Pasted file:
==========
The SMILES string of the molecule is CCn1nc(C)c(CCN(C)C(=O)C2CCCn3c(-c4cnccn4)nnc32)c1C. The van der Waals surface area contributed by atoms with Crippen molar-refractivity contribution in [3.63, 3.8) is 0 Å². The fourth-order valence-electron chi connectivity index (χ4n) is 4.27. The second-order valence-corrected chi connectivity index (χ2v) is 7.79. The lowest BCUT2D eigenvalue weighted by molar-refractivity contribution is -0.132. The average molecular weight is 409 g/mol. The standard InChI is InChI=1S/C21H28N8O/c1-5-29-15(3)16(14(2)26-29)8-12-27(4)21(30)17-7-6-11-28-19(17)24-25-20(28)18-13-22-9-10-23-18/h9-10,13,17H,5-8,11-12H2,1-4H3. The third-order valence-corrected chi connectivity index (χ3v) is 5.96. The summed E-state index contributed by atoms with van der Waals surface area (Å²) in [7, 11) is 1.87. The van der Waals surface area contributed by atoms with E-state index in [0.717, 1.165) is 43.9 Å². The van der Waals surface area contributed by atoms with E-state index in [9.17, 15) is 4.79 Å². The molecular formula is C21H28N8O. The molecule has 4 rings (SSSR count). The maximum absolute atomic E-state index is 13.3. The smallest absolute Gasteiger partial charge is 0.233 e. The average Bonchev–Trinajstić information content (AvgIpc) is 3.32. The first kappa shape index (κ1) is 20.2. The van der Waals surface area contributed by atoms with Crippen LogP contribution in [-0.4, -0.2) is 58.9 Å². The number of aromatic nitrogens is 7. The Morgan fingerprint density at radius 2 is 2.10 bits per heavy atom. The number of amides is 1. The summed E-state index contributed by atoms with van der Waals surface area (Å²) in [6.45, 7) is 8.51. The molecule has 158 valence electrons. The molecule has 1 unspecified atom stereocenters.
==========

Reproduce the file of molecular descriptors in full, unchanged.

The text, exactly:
The SMILES string of the molecule is CCn1nc(C)c(CCN(C)C(=O)C2CCCn3c(-c4cnccn4)nnc32)c1C. The van der Waals surface area contributed by atoms with Crippen molar-refractivity contribution in [3.63, 3.8) is 0 Å². The fourth-order valence-electron chi connectivity index (χ4n) is 4.27. The second-order valence-corrected chi connectivity index (χ2v) is 7.79. The lowest BCUT2D eigenvalue weighted by molar-refractivity contribution is -0.132. The average molecular weight is 409 g/mol. The standard InChI is InChI=1S/C21H28N8O/c1-5-29-15(3)16(14(2)26-29)8-12-27(4)21(30)17-7-6-11-28-19(17)24-25-20(28)18-13-22-9-10-23-18/h9-10,13,17H,5-8,11-12H2,1-4H3. The third-order valence-corrected chi connectivity index (χ3v) is 5.96. The summed E-state index contributed by atoms with van der Waals surface area (Å²) in [7, 11) is 1.87. The van der Waals surface area contributed by atoms with E-state index in [0.717, 1.165) is 43.9 Å². The van der Waals surface area contributed by atoms with E-state index in [9.17, 15) is 4.79 Å². The molecular formula is C21H28N8O. The molecule has 4 rings (SSSR count). The maximum absolute atomic E-state index is 13.3. The smallest absolute Gasteiger partial charge is 0.233 e. The average Bonchev–Trinajstić information content (AvgIpc) is 3.32. The first kappa shape index (κ1) is 20.2. The van der Waals surface area contributed by atoms with Crippen LogP contribution in [-0.4, -0.2) is 58.9 Å². The number of aromatic nitrogens is 7. The Morgan fingerprint density at radius 2 is 2.10 bits per heavy atom. The number of amides is 1. The summed E-state index contributed by atoms with van der Waals surface area (Å²) in [6.45, 7) is 8.51. The molecule has 158 valence electrons. The molecule has 1 unspecified atom stereocenters.